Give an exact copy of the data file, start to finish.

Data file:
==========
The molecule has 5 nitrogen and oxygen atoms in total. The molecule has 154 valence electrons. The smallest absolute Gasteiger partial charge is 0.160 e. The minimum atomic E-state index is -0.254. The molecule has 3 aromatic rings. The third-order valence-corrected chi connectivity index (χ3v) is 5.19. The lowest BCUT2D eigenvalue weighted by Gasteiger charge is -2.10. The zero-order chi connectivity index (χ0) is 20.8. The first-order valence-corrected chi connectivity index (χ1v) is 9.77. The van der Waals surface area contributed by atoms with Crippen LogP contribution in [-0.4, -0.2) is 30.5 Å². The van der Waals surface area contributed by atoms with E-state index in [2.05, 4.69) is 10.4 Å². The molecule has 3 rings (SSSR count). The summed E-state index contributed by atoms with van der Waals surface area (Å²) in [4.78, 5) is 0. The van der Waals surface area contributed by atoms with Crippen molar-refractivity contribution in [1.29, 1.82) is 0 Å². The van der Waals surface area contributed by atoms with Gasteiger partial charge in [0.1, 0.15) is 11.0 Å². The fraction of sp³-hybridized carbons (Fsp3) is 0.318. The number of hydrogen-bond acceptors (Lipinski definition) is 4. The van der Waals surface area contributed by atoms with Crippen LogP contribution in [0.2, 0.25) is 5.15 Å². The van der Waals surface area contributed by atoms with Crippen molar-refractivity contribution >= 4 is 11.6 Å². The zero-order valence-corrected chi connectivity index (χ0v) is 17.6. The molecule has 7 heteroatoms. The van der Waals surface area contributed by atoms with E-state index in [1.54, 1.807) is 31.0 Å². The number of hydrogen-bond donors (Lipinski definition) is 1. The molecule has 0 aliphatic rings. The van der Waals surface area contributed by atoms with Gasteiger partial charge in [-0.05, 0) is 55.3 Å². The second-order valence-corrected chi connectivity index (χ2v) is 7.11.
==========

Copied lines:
The molecule has 5 nitrogen and oxygen atoms in total. The molecule has 154 valence electrons. The smallest absolute Gasteiger partial charge is 0.160 e. The minimum atomic E-state index is -0.254. The molecule has 3 aromatic rings. The third-order valence-corrected chi connectivity index (χ3v) is 5.19. The lowest BCUT2D eigenvalue weighted by Gasteiger charge is -2.10. The zero-order chi connectivity index (χ0) is 20.8. The first-order valence-corrected chi connectivity index (χ1v) is 9.77. The van der Waals surface area contributed by atoms with Crippen LogP contribution in [-0.4, -0.2) is 30.5 Å². The van der Waals surface area contributed by atoms with E-state index in [2.05, 4.69) is 10.4 Å². The molecule has 3 rings (SSSR count). The summed E-state index contributed by atoms with van der Waals surface area (Å²) in [4.78, 5) is 0. The van der Waals surface area contributed by atoms with Crippen molar-refractivity contribution in [1.29, 1.82) is 0 Å². The van der Waals surface area contributed by atoms with Gasteiger partial charge in [0.1, 0.15) is 11.0 Å². The fraction of sp³-hybridized carbons (Fsp3) is 0.318. The number of hydrogen-bond acceptors (Lipinski definition) is 4. The van der Waals surface area contributed by atoms with Crippen LogP contribution in [0.2, 0.25) is 5.15 Å². The van der Waals surface area contributed by atoms with Crippen molar-refractivity contribution >= 4 is 11.6 Å². The zero-order valence-corrected chi connectivity index (χ0v) is 17.6. The molecule has 7 heteroatoms. The van der Waals surface area contributed by atoms with E-state index in [1.54, 1.807) is 31.0 Å². The number of hydrogen-bond donors (Lipinski definition) is 1. The molecule has 0 aliphatic rings. The van der Waals surface area contributed by atoms with Gasteiger partial charge in [-0.05, 0) is 55.3 Å². The second-order valence-corrected chi connectivity index (χ2v) is 7.11.